Quantum Flow Engineering Newsletter #3

Another week, another Quantum Flow engineering newsletter!  We have a lot to cover, so let me get started.

Michael Layzell is getting really close on his work on bug 1346415 in order to collect native stacks from Background Hang Reports through telemetry on Nightly.  There are several practical concerns around this data collection, things such as not blowing up our telemetry ping size, and also the processing of this data on the server side, and we have some ideas on how we can improve this in the future.  Since some data is better than no data, we’re trying to start with having each client send a maximum of 300 of these native stacks in each ping to begin with, and will hopefully grow this limit in the future to be able to collect more data.  He has also been helping with writing some scripts for post-processing this data so that we can have an automatically generated nightly report set from these pings to triage.  The triage itself, of course, will be a manual, excruciating (read: “fun”!) process for now, until we think of something better.

We have finished an initial round of triage of the Quantum Flow bugs.  We are using a few tags, which are all described here.  The most important bug tag to pay attention to at this point is [qf:p1] in the status whiteboard field.  This tag means we believe this bug may have a large impact on performance, and it needs to be fixed now.  We try our best to make it obvious why we believe this to be the case, and of course not all [qf:p1] bugs are all of the same level of importance, but if you believe there is strong evidence why a [qf:p1] bug isn’t of utmost importance for performance, please feel free to raise the issue on the bug, it’s best to correct any possible triage mistakes as soon as we can.  Otherwise, we really appreciate your assistance in addressing these bugs.  Note that we are dealing with a massive project (making the entire web browser faster for all users in all usage scenarios) under a very strict timeline (by Firefox 57!) and the longer we let these bugs live in Firefox, the longer they can mask smaller and less severe performance issues, putting the entire effort at risk.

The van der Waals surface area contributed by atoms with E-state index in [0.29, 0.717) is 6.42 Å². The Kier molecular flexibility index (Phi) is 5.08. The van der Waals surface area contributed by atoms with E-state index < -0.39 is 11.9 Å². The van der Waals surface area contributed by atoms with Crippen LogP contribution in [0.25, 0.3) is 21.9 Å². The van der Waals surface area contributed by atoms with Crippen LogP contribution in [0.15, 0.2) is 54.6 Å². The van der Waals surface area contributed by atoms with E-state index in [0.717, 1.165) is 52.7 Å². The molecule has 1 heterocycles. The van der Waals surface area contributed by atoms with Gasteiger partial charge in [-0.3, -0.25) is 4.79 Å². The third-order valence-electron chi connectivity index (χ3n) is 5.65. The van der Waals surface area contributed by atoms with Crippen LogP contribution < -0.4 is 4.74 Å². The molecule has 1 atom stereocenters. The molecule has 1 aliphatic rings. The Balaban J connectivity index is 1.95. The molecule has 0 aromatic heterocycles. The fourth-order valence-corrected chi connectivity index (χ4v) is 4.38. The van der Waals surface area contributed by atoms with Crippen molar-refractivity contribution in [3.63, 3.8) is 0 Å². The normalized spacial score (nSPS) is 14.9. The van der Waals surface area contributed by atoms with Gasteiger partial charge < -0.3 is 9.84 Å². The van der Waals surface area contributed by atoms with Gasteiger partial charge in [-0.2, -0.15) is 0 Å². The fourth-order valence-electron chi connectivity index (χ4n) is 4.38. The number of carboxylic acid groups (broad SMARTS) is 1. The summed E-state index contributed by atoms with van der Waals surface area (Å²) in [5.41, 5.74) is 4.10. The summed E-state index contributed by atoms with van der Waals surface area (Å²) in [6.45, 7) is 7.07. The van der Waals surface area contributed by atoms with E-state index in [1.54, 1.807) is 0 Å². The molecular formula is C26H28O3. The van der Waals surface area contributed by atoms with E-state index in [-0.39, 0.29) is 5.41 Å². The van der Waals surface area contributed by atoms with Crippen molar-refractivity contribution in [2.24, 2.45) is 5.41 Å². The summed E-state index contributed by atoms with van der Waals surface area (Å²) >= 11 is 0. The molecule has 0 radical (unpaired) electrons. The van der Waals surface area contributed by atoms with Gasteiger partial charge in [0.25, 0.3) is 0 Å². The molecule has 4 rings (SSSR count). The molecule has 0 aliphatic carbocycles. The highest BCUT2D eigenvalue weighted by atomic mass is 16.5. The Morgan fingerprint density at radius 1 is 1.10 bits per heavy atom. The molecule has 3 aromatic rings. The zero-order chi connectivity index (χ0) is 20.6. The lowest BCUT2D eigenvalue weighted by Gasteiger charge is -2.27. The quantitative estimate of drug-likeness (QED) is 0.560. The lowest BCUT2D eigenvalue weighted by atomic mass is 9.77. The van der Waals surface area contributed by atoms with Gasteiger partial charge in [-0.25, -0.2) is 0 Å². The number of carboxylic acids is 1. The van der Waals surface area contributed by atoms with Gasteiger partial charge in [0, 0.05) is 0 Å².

Next week we are going to have a work week around Quantum Flow in the Toronto office.  There are many people attending from different parts of Mozilla and it’s going to be a really exciting and super packed week.  Several things excite me personally.  I expect to spend some more time profiling and delving down into technical issues.  I also expect to spend some time talking to people on various teams about how we can facilitate getting more help from even more engineers on fixing the bugs that we are finding.  One of my goals is to make the bottleneck of our pipeline be the discovering of new issues to fix, and I hope to get closer to achieving that after next week.  Another exciting thing happening next week is that we have some members from the Quantum DOM team also attending the work week (including myself, as I’m still involved in that project as well.)  We’re hopefully going to have a more concrete plan around cooperatively scheduling of JavaScript running on web pages, which is a really important part of the overall picture of the improvement of the performance of the browser.  I don’t expect to be able to send out one of these newsletters next week though, so expect the next one in two weeks!

Now I want to talk a bit about our synchronous IPCs.  I’ve talked about them before, but they deserve more air time, as based on the data we have so far, they are one of our biggest performance issues at this point.  I have been thinking about good ways of making the extent of the problem more obvious.  We already have a tracker bug, and some people have been helping with a few of these bugs (see below), but I still think our progress on this issue could be better.  So let’s open up this closet and take a look at our skeletons, shall we?